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(BANGKOK, November 26, 2020) – For many human rights organizations, measuring the impacts of human-rights work is challenging. Some organizations cite the long-term nature of their objectives as a principal challenge in monitoring and evaluating their impacts, while others face limited resources.

Either way, detailed monitoring and evaluation is critical to achieving human rights impacts: if we don’t understand what works, we won’t succeed.

In early November, Fortify Rights developed and led a workshop for the Refugee Rights Litigation Project (RRLP) in Bangkok, Thailand, aimed at helping them improve their internal monitoring, evaluation, and learning (MEL). Three full-time staff and a voluntary advisor from RRLP joined the half-day workshop, which drew on Fortify Rights’ innovative approach to MEL.

The workshop provided an overview of how Fortify Rights tracks, monitors, and analyzes its progress towards goals and objectives. It also aimed to assist the team at RRLP to develop an MEL strategy that would work for their organization, by helping them identify key impact indicators, means of verification, and ways to take advantage of challenges to learn and grow. Finally, the workshop covered some of the critical aspects of donor reporting and compliance.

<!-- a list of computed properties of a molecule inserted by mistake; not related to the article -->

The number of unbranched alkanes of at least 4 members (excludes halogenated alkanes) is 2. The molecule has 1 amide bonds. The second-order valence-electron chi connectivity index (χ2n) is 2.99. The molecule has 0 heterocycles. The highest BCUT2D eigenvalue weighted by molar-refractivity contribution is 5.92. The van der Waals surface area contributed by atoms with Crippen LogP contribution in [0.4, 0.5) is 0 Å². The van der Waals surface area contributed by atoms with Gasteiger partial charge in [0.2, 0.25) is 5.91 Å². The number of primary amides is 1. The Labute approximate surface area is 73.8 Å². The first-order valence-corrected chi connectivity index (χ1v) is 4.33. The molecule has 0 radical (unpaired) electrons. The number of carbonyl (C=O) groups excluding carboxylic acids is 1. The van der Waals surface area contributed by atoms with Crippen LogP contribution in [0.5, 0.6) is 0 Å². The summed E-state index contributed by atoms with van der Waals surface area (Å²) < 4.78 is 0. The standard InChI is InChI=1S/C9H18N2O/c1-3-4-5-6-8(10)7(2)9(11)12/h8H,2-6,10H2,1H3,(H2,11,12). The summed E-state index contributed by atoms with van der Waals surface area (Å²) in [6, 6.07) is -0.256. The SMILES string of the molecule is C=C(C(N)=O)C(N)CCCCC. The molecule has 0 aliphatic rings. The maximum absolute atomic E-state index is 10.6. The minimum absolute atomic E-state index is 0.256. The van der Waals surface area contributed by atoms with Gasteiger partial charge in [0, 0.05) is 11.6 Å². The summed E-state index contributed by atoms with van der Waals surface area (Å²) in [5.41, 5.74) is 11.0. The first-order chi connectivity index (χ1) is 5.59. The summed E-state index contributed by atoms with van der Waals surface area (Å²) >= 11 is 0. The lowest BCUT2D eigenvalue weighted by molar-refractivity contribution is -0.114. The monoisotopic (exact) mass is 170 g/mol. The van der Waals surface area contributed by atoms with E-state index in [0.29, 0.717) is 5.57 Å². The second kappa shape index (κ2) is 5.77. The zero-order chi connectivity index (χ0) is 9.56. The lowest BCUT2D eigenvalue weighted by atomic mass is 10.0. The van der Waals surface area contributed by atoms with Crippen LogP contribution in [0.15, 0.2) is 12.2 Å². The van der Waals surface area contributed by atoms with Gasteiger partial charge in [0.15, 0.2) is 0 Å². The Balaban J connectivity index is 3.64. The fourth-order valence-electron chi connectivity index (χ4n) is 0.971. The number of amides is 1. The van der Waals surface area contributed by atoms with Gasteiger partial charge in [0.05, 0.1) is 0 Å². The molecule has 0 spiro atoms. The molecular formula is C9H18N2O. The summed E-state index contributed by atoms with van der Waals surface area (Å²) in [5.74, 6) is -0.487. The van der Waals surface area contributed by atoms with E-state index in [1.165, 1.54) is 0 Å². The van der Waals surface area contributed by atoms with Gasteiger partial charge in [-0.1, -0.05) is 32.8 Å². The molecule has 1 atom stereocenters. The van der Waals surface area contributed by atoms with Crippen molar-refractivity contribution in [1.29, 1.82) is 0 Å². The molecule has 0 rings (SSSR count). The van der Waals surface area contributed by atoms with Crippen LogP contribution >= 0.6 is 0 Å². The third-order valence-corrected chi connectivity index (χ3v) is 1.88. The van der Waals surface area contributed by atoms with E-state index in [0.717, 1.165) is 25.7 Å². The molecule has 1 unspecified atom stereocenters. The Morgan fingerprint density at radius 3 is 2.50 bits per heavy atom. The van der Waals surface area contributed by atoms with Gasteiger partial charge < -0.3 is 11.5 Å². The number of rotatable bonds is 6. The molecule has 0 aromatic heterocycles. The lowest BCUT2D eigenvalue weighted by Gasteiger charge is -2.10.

The RRLP is a new group of pioneering Thai lawyers who seek to provide refugees in Thailand with practical legal advice and representation. They do this by advising and defending refugees facing prosecution or deportation, and by documenting best practices in refugee litigation strategies. The organization is developing the first-ever Thai-language litigation manual for Thai lawyers on the issue of refugees and asylum seekers.

Given the small size of RRLP and its lack of a dedicated MEL team member, the workshop’s key objective was to provide practical tips and techniques to help the organization monitor its progress towards goals and measure its contribution to making human rights impacts in Thailand.

“The workshop was very practical and tailored to the work of RRLP,” said one participant. “I think we will be able to use several concrete suggestions from the workshop.”

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